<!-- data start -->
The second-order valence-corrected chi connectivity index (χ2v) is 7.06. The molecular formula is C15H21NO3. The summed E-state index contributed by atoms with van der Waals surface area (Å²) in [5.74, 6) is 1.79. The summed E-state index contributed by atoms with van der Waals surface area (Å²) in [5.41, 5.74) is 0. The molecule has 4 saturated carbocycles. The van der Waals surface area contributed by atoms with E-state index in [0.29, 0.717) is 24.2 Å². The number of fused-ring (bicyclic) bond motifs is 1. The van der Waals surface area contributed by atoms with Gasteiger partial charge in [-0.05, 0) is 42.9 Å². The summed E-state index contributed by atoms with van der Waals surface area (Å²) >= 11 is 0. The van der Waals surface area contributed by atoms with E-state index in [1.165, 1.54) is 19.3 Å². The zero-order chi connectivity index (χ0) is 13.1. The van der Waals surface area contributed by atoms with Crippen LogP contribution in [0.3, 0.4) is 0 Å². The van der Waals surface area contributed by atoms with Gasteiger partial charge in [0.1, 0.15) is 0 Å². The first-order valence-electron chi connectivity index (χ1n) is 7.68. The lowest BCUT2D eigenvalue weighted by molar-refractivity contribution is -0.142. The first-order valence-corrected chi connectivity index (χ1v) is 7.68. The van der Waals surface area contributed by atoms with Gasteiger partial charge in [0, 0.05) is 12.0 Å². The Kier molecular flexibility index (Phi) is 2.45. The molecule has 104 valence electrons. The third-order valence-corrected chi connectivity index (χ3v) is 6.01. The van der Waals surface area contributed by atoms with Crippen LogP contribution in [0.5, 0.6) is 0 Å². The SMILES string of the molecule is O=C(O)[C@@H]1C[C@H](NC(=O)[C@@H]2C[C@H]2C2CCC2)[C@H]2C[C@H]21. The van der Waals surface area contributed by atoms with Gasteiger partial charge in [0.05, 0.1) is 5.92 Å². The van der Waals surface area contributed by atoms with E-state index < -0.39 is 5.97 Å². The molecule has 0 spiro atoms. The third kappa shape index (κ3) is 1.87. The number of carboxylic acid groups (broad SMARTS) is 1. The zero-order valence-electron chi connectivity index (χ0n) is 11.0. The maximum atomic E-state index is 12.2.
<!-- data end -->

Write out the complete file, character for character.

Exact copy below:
The second-order valence-corrected chi connectivity index (χ2v) is 7.06. The molecular formula is C15H21NO3. The summed E-state index contributed by atoms with van der Waals surface area (Å²) in [5.74, 6) is 1.79. The summed E-state index contributed by atoms with van der Waals surface area (Å²) in [5.41, 5.74) is 0. The molecule has 4 saturated carbocycles. The van der Waals surface area contributed by atoms with E-state index in [0.29, 0.717) is 24.2 Å². The number of fused-ring (bicyclic) bond motifs is 1. The van der Waals surface area contributed by atoms with Gasteiger partial charge in [-0.05, 0) is 42.9 Å². The summed E-state index contributed by atoms with van der Waals surface area (Å²) >= 11 is 0. The van der Waals surface area contributed by atoms with E-state index in [1.165, 1.54) is 19.3 Å². The zero-order chi connectivity index (χ0) is 13.1. The van der Waals surface area contributed by atoms with Crippen LogP contribution in [0.3, 0.4) is 0 Å². The van der Waals surface area contributed by atoms with Gasteiger partial charge in [0.1, 0.15) is 0 Å². The first-order valence-electron chi connectivity index (χ1n) is 7.68. The lowest BCUT2D eigenvalue weighted by molar-refractivity contribution is -0.142. The first-order valence-corrected chi connectivity index (χ1v) is 7.68. The van der Waals surface area contributed by atoms with Gasteiger partial charge in [0, 0.05) is 12.0 Å². The Kier molecular flexibility index (Phi) is 2.45. The molecule has 104 valence electrons. The third-order valence-corrected chi connectivity index (χ3v) is 6.01. The van der Waals surface area contributed by atoms with Crippen LogP contribution in [0.5, 0.6) is 0 Å². The SMILES string of the molecule is O=C(O)[C@@H]1C[C@H](NC(=O)[C@@H]2C[C@H]2C2CCC2)[C@H]2C[C@H]21. The van der Waals surface area contributed by atoms with Gasteiger partial charge in [0.05, 0.1) is 5.92 Å². The van der Waals surface area contributed by atoms with E-state index < -0.39 is 5.97 Å². The molecule has 0 spiro atoms. The third kappa shape index (κ3) is 1.87. The number of carboxylic acid groups (broad SMARTS) is 1. The zero-order valence-electron chi connectivity index (χ0n) is 11.0. The maximum atomic E-state index is 12.2.